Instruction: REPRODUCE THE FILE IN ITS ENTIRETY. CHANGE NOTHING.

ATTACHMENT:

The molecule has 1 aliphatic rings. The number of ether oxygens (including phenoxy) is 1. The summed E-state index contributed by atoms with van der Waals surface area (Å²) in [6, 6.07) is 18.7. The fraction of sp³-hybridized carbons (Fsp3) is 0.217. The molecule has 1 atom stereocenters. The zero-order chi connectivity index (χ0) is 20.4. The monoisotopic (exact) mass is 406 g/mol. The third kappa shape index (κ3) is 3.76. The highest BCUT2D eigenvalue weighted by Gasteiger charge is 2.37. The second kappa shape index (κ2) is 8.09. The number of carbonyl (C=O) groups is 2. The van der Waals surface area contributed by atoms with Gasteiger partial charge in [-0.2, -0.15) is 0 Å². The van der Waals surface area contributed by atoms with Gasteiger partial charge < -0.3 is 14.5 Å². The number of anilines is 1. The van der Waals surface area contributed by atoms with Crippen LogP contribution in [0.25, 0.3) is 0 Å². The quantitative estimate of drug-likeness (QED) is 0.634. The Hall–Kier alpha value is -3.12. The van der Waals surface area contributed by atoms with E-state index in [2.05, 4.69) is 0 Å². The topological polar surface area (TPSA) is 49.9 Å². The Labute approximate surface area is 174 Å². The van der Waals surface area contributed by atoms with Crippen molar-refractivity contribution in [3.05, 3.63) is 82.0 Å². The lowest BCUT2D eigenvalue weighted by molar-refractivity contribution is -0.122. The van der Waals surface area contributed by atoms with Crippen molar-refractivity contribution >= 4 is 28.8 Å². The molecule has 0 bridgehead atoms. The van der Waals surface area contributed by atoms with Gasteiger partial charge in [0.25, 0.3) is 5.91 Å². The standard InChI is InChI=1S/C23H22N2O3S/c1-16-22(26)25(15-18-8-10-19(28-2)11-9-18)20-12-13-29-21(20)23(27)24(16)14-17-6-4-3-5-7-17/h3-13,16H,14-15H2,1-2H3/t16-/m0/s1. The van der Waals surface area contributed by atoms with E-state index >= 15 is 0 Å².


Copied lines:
The molecule has 1 aliphatic rings. The number of ether oxygens (including phenoxy) is 1. The summed E-state index contributed by atoms with van der Waals surface area (Å²) in [6, 6.07) is 18.7. The fraction of sp³-hybridized carbons (Fsp3) is 0.217. The molecule has 1 atom stereocenters. The zero-order chi connectivity index (χ0) is 20.4. The monoisotopic (exact) mass is 406 g/mol. The third kappa shape index (κ3) is 3.76. The highest BCUT2D eigenvalue weighted by Gasteiger charge is 2.37. The second kappa shape index (κ2) is 8.09. The number of carbonyl (C=O) groups is 2. The van der Waals surface area contributed by atoms with Gasteiger partial charge in [-0.2, -0.15) is 0 Å². The van der Waals surface area contributed by atoms with Gasteiger partial charge < -0.3 is 14.5 Å². The number of anilines is 1. The van der Waals surface area contributed by atoms with Crippen LogP contribution in [0.25, 0.3) is 0 Å². The quantitative estimate of drug-likeness (QED) is 0.634. The Hall–Kier alpha value is -3.12. The van der Waals surface area contributed by atoms with E-state index in [2.05, 4.69) is 0 Å². The topological polar surface area (TPSA) is 49.9 Å². The Labute approximate surface area is 174 Å². The van der Waals surface area contributed by atoms with Crippen molar-refractivity contribution in [3.05, 3.63) is 82.0 Å². The lowest BCUT2D eigenvalue weighted by molar-refractivity contribution is -0.122. The van der Waals surface area contributed by atoms with Crippen molar-refractivity contribution >= 4 is 28.8 Å². The molecule has 0 bridgehead atoms. The van der Waals surface area contributed by atoms with Gasteiger partial charge in [0.25, 0.3) is 5.91 Å². The standard InChI is InChI=1S/C23H22N2O3S/c1-16-22(26)25(15-18-8-10-19(28-2)11-9-18)20-12-13-29-21(20)23(27)24(16)14-17-6-4-3-5-7-17/h3-13,16H,14-15H2,1-2H3/t16-/m0/s1. The van der Waals surface area contributed by atoms with E-state index >= 15 is 0 Å².